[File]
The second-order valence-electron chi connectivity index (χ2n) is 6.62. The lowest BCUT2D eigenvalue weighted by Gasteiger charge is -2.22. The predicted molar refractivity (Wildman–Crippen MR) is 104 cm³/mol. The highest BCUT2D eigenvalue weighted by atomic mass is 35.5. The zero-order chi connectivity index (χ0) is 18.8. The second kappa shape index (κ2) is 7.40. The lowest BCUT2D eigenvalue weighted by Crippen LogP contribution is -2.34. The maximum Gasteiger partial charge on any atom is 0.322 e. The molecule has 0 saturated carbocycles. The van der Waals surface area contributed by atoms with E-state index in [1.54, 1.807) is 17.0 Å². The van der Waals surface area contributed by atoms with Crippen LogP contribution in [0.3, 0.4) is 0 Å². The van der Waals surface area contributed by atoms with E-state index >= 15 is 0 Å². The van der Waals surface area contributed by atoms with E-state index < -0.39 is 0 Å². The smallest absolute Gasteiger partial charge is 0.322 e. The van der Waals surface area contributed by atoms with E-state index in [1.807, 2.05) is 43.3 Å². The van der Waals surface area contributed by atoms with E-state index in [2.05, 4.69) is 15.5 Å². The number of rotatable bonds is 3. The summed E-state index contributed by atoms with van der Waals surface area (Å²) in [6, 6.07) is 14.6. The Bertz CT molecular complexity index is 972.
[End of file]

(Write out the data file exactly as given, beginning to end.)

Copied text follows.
The second-order valence-electron chi connectivity index (χ2n) is 6.62. The lowest BCUT2D eigenvalue weighted by Gasteiger charge is -2.22. The predicted molar refractivity (Wildman–Crippen MR) is 104 cm³/mol. The highest BCUT2D eigenvalue weighted by atomic mass is 35.5. The zero-order chi connectivity index (χ0) is 18.8. The second kappa shape index (κ2) is 7.40. The lowest BCUT2D eigenvalue weighted by Crippen LogP contribution is -2.34. The maximum Gasteiger partial charge on any atom is 0.322 e. The molecule has 0 saturated carbocycles. The van der Waals surface area contributed by atoms with E-state index in [1.54, 1.807) is 17.0 Å². The van der Waals surface area contributed by atoms with Crippen LogP contribution in [0.3, 0.4) is 0 Å². The van der Waals surface area contributed by atoms with E-state index >= 15 is 0 Å². The van der Waals surface area contributed by atoms with E-state index < -0.39 is 0 Å². The smallest absolute Gasteiger partial charge is 0.322 e. The van der Waals surface area contributed by atoms with E-state index in [1.807, 2.05) is 43.3 Å². The van der Waals surface area contributed by atoms with E-state index in [2.05, 4.69) is 15.5 Å². The number of rotatable bonds is 3. The summed E-state index contributed by atoms with van der Waals surface area (Å²) in [6, 6.07) is 14.6. The Bertz CT molecular complexity index is 972.